(by Silas Grant)
Several years ago, someone that I know sent me a video to watch. I enjoy comedy, especially angry rants that aren’t always meant to be humorous. As a note, my sense of humor can be strange. But anyway, the person sent this video to me and it was a rant video by rapper “50 Cent”. Initially, I was going to post the video but the language was a bit intense to say the least.
50 Cent was talking about his neighborhood and the jealousy that comes along with being famous and wealthy. He mentioned the animosity from former friends and the attached/clingy people who want to leach off of him. As a rebuttal to these types of people, he offers the thought that he and his former friends all came from the same place. To him, it’s obvious that they had the same chances as he did. Yet, there had to be something that he did that they did not do. Somewhere along the long the line, there was either a lack of ability or a lack of willingness. In his rant, he made the argument that the barrier seemed to be the latter of the two.
Although the video was meant to be funny, at the very end he made a comment that struck me and stuck with me. He said “My grandfather once told me: ‘You’ll only go as far as the people that you talk to for absolutely no reason’”. He went on to explain that his grandfather wanted him to know that if you casually talk to people all day who have no information to offer, then you won’t get anywhere. Needless to say, in the midst of this video that was sent to me for comedic reasons, I learned a valuable lesson.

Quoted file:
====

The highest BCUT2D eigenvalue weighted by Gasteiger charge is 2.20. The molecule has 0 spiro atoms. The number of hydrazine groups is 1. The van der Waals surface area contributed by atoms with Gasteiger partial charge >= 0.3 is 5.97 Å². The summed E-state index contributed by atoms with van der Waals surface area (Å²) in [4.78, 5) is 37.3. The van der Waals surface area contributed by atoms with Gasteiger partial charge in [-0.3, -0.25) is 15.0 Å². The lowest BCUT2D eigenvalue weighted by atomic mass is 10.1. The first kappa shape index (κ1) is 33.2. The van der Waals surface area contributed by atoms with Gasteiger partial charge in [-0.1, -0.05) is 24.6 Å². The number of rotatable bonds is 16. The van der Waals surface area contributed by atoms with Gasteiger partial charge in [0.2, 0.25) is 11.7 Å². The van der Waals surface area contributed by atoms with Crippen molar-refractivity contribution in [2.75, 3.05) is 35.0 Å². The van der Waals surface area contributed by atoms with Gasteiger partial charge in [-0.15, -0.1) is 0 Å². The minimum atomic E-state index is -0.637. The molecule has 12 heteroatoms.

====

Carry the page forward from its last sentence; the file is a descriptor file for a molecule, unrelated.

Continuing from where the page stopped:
I originally saw the video years ago. Over the past few weeks, I’ve informally kept track of who I’ve talked to via text, phone, email, in person and on social networks. I’ve ran back through those conversations to measure the general productivity of the people and the productivity of the conversations. I like to help people. But I’ve realized that at this point in time, I have to help myself. So I’m moving away from lengthy conversations with people who can’t help me. I love to give, but I have to charge myself up. And I want to be at a point where I can begin helping other people at a higher level. So, I’m dedicating the next few weeks to only engage with people who can be helpful. I couldn’t remember what was said in that 50 cent rant but I vaguely remembered it being about the information that you get from people in random conversations. So, I searched for it this weekend and saw it again. When I heard those words again, it reminded me of the company that I keep. And in random conversations about absolutely nothing, I am finding out a lot about new ideas and ways to get things done. I took a road trip with a good friend recently and we talked for 8 hours in the car each way. He shared thoughts and ideas as we “shot the breeze” on the highway. I dropped past another friend’s office at lunch recently. We talked for close to an hour and just by chance, a few ideas came up. I have another friend who calls me pretty much every day. In our informal convos, it seems that recently, more ideas have been coming out of those calls.